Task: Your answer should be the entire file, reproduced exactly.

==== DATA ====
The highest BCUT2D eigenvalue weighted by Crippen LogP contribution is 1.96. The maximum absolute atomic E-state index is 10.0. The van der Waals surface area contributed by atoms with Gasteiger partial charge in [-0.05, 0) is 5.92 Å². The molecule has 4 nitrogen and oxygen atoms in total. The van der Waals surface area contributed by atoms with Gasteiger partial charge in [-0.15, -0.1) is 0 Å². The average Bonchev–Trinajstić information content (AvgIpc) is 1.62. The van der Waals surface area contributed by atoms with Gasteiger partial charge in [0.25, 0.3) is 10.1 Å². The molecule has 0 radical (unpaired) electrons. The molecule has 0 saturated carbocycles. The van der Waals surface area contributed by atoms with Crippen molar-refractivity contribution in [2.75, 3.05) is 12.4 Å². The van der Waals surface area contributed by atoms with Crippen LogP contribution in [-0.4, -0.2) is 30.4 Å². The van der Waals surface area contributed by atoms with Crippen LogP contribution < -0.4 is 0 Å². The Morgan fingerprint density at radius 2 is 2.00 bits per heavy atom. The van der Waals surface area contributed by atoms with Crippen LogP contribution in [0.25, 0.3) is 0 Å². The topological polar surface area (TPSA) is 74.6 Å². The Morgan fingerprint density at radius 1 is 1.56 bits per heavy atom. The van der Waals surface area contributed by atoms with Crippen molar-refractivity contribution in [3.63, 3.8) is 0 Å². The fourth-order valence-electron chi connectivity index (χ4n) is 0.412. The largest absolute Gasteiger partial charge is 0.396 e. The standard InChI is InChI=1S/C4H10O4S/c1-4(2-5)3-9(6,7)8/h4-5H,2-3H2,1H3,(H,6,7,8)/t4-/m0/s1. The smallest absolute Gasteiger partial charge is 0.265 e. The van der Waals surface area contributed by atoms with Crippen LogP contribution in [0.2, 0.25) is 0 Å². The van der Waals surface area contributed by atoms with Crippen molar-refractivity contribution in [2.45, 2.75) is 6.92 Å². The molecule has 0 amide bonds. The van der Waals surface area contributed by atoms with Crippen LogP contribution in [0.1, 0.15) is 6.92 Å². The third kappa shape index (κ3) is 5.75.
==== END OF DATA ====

The highest BCUT2D eigenvalue weighted by Crippen LogP contribution is 1.96. The maximum absolute atomic E-state index is 10.0. The van der Waals surface area contributed by atoms with Gasteiger partial charge in [-0.05, 0) is 5.92 Å². The molecule has 4 nitrogen and oxygen atoms in total. The van der Waals surface area contributed by atoms with Gasteiger partial charge in [-0.15, -0.1) is 0 Å². The average Bonchev–Trinajstić information content (AvgIpc) is 1.62. The van der Waals surface area contributed by atoms with Gasteiger partial charge in [0.25, 0.3) is 10.1 Å². The molecule has 0 radical (unpaired) electrons. The molecule has 0 saturated carbocycles. The van der Waals surface area contributed by atoms with Crippen molar-refractivity contribution in [2.75, 3.05) is 12.4 Å². The van der Waals surface area contributed by atoms with Crippen LogP contribution in [-0.4, -0.2) is 30.4 Å². The van der Waals surface area contributed by atoms with Crippen LogP contribution < -0.4 is 0 Å². The Morgan fingerprint density at radius 2 is 2.00 bits per heavy atom. The van der Waals surface area contributed by atoms with Crippen LogP contribution in [0.25, 0.3) is 0 Å². The topological polar surface area (TPSA) is 74.6 Å². The Morgan fingerprint density at radius 1 is 1.56 bits per heavy atom. The van der Waals surface area contributed by atoms with Crippen molar-refractivity contribution in [3.63, 3.8) is 0 Å². The fourth-order valence-electron chi connectivity index (χ4n) is 0.412. The largest absolute Gasteiger partial charge is 0.396 e. The standard InChI is InChI=1S/C4H10O4S/c1-4(2-5)3-9(6,7)8/h4-5H,2-3H2,1H3,(H,6,7,8)/t4-/m0/s1. The smallest absolute Gasteiger partial charge is 0.265 e. The van der Waals surface area contributed by atoms with Crippen LogP contribution in [0.2, 0.25) is 0 Å². The van der Waals surface area contributed by atoms with Crippen molar-refractivity contribution in [2.45, 2.75) is 6.92 Å². The molecule has 0 amide bonds. The van der Waals surface area contributed by atoms with Crippen LogP contribution in [0.1, 0.15) is 6.92 Å². The third kappa shape index (κ3) is 5.75.